This looks like a good book: Charity and Sylvia: A Same-Sex Marriage in Early America by Rachel Hope Cleeves. It tells the story of Charity Bryant and Sylvia Drake who lived in Vermont in the early 1800s. Their community recognized them as a couple but accepted them because the women were modest and active members in the community’s social and religious life. Charity and Sylvia lived during the Second Great Awakening and both experienced a spiritual rebirth. They often struggled with the sexual nature of their attachment because it was considered a sin but viewed the struggle itself as the way of earning God’s love. At age 54, Sylvia wrote in her diary: “31 years since I left my mother’s house and commenc’d serving in company with Dear Miss B. Sin mars all earthly bliss, and no common sinner have I been.”
Interesting WWII propaganda film produced by the US Army Air Forces that has footage of many of the things described in Untethered such as the P-51, P-47, pilots on airbases in Britain, and combat footage.
A photo of some miners setting out for the goldfields. I ship the two on the right.
(From the Library of Congress’s public domain photo archive)
On Wednesday, April 8, I will be doing a blog release party on the Dreamspinner Press blog to celebrate the release of Untethered. It will start at 12 PM EDT and continue through the afternoon. I’ll be posting excerpts, more about the historical setting of the novel, and behind-the-scenes glimpses of my writing process. I’ll also be giving away two free ebooks to participants, so come join the fun!
I think one of the most challenging aspects of writing historical fiction is finding out all the mundane details of daily life. It is also one of the most fun. A little detail from the 1920s and 1930s that I find particularly charming is that instead of using watts to describe the power of an electric light bulb as we do today, people used the term “candle power.” So in 1931 you could buy a 3-candle floor lamp for $7.75, for example. Although “watt” as a unit of measurement existed, the use of “candle power” demonstrates that the transition to electricity was still under way, and people continued to look to an older system of lighting as reference in understanding and speaking about the new one.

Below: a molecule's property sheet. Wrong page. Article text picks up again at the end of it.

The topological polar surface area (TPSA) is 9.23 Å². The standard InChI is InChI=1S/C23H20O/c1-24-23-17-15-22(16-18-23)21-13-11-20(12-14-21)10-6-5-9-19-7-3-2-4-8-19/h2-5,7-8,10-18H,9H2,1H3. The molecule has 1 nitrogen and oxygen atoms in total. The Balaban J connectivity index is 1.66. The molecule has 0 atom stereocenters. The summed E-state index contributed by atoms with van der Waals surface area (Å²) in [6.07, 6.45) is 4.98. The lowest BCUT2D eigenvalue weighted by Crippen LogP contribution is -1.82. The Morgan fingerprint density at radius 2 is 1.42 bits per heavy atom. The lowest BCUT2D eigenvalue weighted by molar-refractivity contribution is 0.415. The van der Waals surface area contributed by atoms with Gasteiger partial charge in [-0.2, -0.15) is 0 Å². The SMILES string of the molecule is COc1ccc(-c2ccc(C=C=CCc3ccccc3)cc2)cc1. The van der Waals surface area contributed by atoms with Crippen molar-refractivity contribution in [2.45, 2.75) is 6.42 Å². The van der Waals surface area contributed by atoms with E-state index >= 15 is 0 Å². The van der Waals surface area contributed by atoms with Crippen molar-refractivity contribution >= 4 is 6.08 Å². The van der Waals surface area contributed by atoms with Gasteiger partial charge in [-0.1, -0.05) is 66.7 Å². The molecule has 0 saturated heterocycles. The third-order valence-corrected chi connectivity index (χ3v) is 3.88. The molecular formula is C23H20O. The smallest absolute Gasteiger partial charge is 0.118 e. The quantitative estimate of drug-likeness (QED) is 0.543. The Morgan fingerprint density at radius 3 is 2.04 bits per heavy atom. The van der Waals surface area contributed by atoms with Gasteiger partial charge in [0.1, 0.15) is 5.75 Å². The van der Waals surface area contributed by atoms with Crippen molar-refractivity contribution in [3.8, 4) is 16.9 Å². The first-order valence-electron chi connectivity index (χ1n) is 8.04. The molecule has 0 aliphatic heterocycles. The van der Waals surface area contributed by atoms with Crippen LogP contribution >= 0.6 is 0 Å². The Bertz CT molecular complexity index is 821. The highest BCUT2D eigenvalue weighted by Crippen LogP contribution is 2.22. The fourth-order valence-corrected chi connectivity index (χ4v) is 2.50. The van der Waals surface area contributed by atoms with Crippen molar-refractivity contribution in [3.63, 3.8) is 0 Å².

Just finished an interesting article, “‘What, Another Female Husband?’: The Prehistory of Same-Sex Marriage in America” by Rachel Hope Cleaves (full citation below). Cleaves provides an overview of the many examples of same-sex marriages in American history, which disprove the recent assertions that same-sex marriage represents “a radical break from the past.” Cleaves argues that the history of these unions has been erased by what she terms the “logic of impossibility.” Whenever contemporaries described these marriages, they always used language that made the marriage sound both unique and impossible–“queer,” “extraordinary,” “truth is stranger than fiction,” or by putting ‘husband’ or ‘wife’ in quotation marks. This had the effect of both denying the marriage legitimacy and also erasing past examples of such relationships by making it seem like this was the first time it had occurred.
Interestingly, the legal status of same-sex marriages was also up for debate. In 1923 in Chicago a male cross-dresser, Fred Thompson/Frances Carrick was arrested in a murder investigation. When his/her husband, Frank Carrick, was called to testify, “the state objected that he could not give testimony on behalf of his spouse.” The judge ruled in favor of the state, saying that “‘the fact that Thompson was a man did not affect his status as a wife, insofar as interpretation of the law is concerned.'” But when the New York Times reported the decision, they still put ‘husband’ in quotes.
Rachel Hope Cleaves, “‘What, Another Female Husband?’: The Prehistory of Same-Sex Marriage in America,” The Journal of American History 101, no. 4 (March 2015): 1055-1081
Some of the songs that the characters listen to in Untethered:
“My Buddy” is one of those songs that comes across as very homoerotic today but wasn’t intended so at the time. Of course, queer men would have been able to interpret it in a romantic way.
“They’re Either Too Young or Too Old,” which contains the immortal lines: And flying over Egypt, your heart will never be gypped
Untethered will be released on April 6 by Dreamspinner Press. You can read the full synopsis here. It’s about Frankie Norris, a young pilot in the U.S. Army Air Forces during World War II. Besides telling the love story of Frankie and his crew chief, Jim Morrow, I wanted to show how WWII enabled gay men and lesbians to form a community of unprecedented scope and influence. The Armed Forces brought millions of men and women from all parts of the country together, providing countless opportunities to form same-sex relationships. It was a watershed moment in queer history.
What I found particularly striking as I did research for this novel was how the environment within the Armed Forces could be amazingly tolerant at times for queer men. Drag shows, surprisingly open sexual and romantic relationships, acceptance of gay men within units–you can find evidence for all of this. But at the same time, there was repression and homophobia and violence and the threat of discharge and/or prison. It was so dependent on the individuals involved and the place you happened to be. Because I’m a historian, I can’t help citing a source! I found Allan Berube’s Coming Out Under Fire: The History of Gay Men and Women in World War II particularly useful in conceptualizing what gay men and lesbians encountered in the Armed Forces.
Hopefully I captured some of this sense of community coupled with the uncertainty and danger in Frankie’s story. It is available for pre-order at Dreamspinner Press.